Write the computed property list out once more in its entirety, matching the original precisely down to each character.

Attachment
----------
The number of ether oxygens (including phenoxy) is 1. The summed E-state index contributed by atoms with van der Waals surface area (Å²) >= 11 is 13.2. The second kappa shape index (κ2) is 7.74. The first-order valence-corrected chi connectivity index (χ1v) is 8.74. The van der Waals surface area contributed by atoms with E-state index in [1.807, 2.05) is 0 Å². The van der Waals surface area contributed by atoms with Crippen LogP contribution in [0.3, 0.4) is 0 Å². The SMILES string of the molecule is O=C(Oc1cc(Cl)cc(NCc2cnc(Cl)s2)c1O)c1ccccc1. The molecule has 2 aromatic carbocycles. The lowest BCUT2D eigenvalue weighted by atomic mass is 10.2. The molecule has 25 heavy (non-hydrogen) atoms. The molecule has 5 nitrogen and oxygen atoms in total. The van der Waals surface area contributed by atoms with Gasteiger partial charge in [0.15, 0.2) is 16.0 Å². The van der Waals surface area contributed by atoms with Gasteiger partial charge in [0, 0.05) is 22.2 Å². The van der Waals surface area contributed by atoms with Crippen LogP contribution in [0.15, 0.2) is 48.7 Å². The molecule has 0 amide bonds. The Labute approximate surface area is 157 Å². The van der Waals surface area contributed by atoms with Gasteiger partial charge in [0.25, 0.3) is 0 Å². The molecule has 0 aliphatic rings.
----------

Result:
The number of ether oxygens (including phenoxy) is 1. The summed E-state index contributed by atoms with van der Waals surface area (Å²) >= 11 is 13.2. The second kappa shape index (κ2) is 7.74. The first-order valence-corrected chi connectivity index (χ1v) is 8.74. The van der Waals surface area contributed by atoms with E-state index in [1.807, 2.05) is 0 Å². The van der Waals surface area contributed by atoms with Crippen LogP contribution in [0.3, 0.4) is 0 Å². The SMILES string of the molecule is O=C(Oc1cc(Cl)cc(NCc2cnc(Cl)s2)c1O)c1ccccc1. The molecule has 2 aromatic carbocycles. The lowest BCUT2D eigenvalue weighted by atomic mass is 10.2. The molecule has 25 heavy (non-hydrogen) atoms. The molecule has 5 nitrogen and oxygen atoms in total. The van der Waals surface area contributed by atoms with Gasteiger partial charge in [0.15, 0.2) is 16.0 Å². The van der Waals surface area contributed by atoms with Gasteiger partial charge in [0, 0.05) is 22.2 Å². The van der Waals surface area contributed by atoms with Crippen LogP contribution in [0.15, 0.2) is 48.7 Å². The molecule has 0 amide bonds. The Labute approximate surface area is 157 Å². The van der Waals surface area contributed by atoms with Gasteiger partial charge in [0.25, 0.3) is 0 Å². The molecule has 0 aliphatic rings.